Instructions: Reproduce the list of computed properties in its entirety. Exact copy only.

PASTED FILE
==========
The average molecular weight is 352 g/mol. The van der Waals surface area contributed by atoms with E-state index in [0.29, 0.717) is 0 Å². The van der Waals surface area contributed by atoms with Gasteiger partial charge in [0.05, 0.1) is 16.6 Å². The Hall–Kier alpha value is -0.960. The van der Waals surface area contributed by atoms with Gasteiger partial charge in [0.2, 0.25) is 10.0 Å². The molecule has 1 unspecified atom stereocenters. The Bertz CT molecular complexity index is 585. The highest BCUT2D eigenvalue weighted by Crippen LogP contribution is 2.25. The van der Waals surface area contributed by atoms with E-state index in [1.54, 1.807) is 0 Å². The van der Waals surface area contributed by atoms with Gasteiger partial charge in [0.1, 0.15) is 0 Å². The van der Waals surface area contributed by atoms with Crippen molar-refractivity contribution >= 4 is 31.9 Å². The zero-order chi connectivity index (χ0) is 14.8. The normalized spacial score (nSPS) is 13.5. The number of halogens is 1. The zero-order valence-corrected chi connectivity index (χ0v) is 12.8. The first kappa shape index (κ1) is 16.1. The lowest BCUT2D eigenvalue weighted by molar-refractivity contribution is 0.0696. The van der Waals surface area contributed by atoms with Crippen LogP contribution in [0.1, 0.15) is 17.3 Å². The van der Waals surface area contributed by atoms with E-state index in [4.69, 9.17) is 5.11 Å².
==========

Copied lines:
The average molecular weight is 352 g/mol. The van der Waals surface area contributed by atoms with E-state index in [0.29, 0.717) is 0 Å². The van der Waals surface area contributed by atoms with Gasteiger partial charge in [0.05, 0.1) is 16.6 Å². The Hall–Kier alpha value is -0.960. The van der Waals surface area contributed by atoms with Gasteiger partial charge in [0.2, 0.25) is 10.0 Å². The molecule has 1 unspecified atom stereocenters. The Bertz CT molecular complexity index is 585. The highest BCUT2D eigenvalue weighted by Crippen LogP contribution is 2.25. The van der Waals surface area contributed by atoms with E-state index in [1.54, 1.807) is 0 Å². The van der Waals surface area contributed by atoms with Gasteiger partial charge in [0.1, 0.15) is 0 Å². The van der Waals surface area contributed by atoms with Crippen molar-refractivity contribution >= 4 is 31.9 Å². The zero-order chi connectivity index (χ0) is 14.8. The normalized spacial score (nSPS) is 13.5. The number of halogens is 1. The zero-order valence-corrected chi connectivity index (χ0v) is 12.8. The first kappa shape index (κ1) is 16.1. The lowest BCUT2D eigenvalue weighted by molar-refractivity contribution is 0.0696. The van der Waals surface area contributed by atoms with Crippen LogP contribution in [0.1, 0.15) is 17.3 Å². The van der Waals surface area contributed by atoms with E-state index in [4.69, 9.17) is 5.11 Å².